Growing Berries on Coast Dairies

It’s virtually impossible to drive the winding stretch of Highway 1 in Central California without marveling at the magnificence of the coast. Here, towering cliffs stand guard against crashing surf, and soft sand beaches and sea stacks glisten through fog-filtered sunlight. But this postcard-worthy coastline is more than just eye candy-stretching back from the beaches is some of the most fertile agricultural land in the state.

In 1998, The Trust for Public Land purchased 7,000 acres of coast, agricultural lands, and inland hills just north of Santa Cruz that had been slated to become a 139-home subdivision. A coastal portion of the Coast Dairies land was conveyed to California State Parks for public recreation and to build a portion of the California Coastal Trail–a 1,200-mile hiking, biking, and equestrian trail set to span the length of California’s coast.

As for the agricultural land: local farmer Jim Cochran convinced us some of that would be an ideal site for an organic strawberry farm.

Jim envisioned a coastal farm open to the public, where locals and visitors alike could pick strawberries straight from the fields. Recognizing an organic U-Pick berry farm would be good for the land and even better for the community, we leased the former Coast Dairies & Land Company property to Cochran, and Swanton Berry Farm was born.

An Organic Pioneer

When Jim first announced he was going organic, the local farming community raised a collective eyebrow. No farmers in the area had ever attempted to grow strawberries without chemical pesticides, and plenty of Cochran’s peers told him he’d never be profitable.

It took a few years, but Swanton Berry Farm proved them all wrong. Today, the farm is a financial success, enjoying similar—if not greater—berry yields as neighboring chemical farms. Swanton berries are free from harsh toxins and rich in flavor. Instead of pesticides, Cochran employs natural defense tactics such as predator bugs, strategic planting, and weed-reducing groundcover.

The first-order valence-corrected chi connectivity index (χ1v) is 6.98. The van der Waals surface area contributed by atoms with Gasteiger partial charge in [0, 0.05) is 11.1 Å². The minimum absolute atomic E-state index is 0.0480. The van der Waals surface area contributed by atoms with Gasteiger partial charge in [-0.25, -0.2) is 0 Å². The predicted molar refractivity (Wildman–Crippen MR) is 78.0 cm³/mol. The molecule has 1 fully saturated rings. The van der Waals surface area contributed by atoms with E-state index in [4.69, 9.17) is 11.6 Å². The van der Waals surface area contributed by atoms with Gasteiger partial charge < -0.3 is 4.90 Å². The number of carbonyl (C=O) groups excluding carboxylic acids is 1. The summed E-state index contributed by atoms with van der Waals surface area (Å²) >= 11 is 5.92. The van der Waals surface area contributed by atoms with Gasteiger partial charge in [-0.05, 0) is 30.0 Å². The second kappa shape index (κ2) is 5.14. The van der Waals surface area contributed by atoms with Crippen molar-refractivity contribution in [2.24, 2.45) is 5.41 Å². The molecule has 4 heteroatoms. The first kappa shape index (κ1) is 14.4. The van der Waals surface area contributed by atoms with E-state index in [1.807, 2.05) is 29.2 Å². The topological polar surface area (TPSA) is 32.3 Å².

“We’ve proven that you can farm organically and still make money,” says Cochran. “It’s been extremely rewarding to see it all come together, both from an agricultural and a business perspective.”

A Day on the Farm

The Swanton Berry Farm offers visitors the chance to spend a day on a working organic farm, surrounded by some of the most picture-perfect views in the state. After a few hours of picking berries, visitors are welcome to wander the quaint grounds. Scattered picnic tables provide scenic spots for lunch. The farmhouse feels like grandma’s house, complete with strawberry shortcake, an assortment of old-fashioned wooden board games, and comfy chairs.


Meet farmer and owner, Jim Conchran.

“It’s an experience,” says Cochran. “People can come for a few hours or an entire day to let the kids run around, pick strawberries from the ground, enjoy the ocean views, have dessert and take home some jam.” Visitors from all over the world make a beeline to Swanton Berry Farm. Cochran has cultivated relationships with international farmers and students, who stop by to learn from his organic farming methods.

“On any given day, there will be three or four languages being spoken at the farmstand, “says Cochran. “We meet the most interesting people—it’s like a mini United Nations in there some days.”

The farm’s appeal is not lost on the city folk, either. Visitors come from San Francisco and Silicon Valley to escape into a simpler life—if only for an hour or two.

“It’s fun to watch tech workers who make video games for a living unplug and enjoy the simple pleasures of wooden board games and fresh berries,” remarks Cochran.

Stewarding the Land

Like most farmers today without significant capital or a multi-acre inheritance, Jim struggled to find property for his farm. But he was committed to organic farming and to conserving and sharing land with the public—qualities that made him a perfect Coast Dairies steward and lessee.

“The thought of the family farm, handed down for generations, is nice, but isn’t reality for most,” says Cochran. “The Trust for Public Land farmland conservation model offers a way for ordinary people who didn’t inherit farmland and don’t have huge amounts of money to make a living farming.”

Running an organic strawberry farm is no cake walk. Like other farms, some years Swanton’s loses money due to unforeseeable circumstances, like too much or too little rain. But, through it all, Jim has never compromised his commitment to his employees—who are unionized and own shares of the farm company—or his enthusiasm for the work.

“No matter how bad the damage is in any given year,” says Jim, “we always have fun. And we can always look out at the ocean and remember how lucky we are to be here. It’s a little piece of paradise.”

Pick you own berries at the farm!

Learn more about our work to protect family farms and ranches.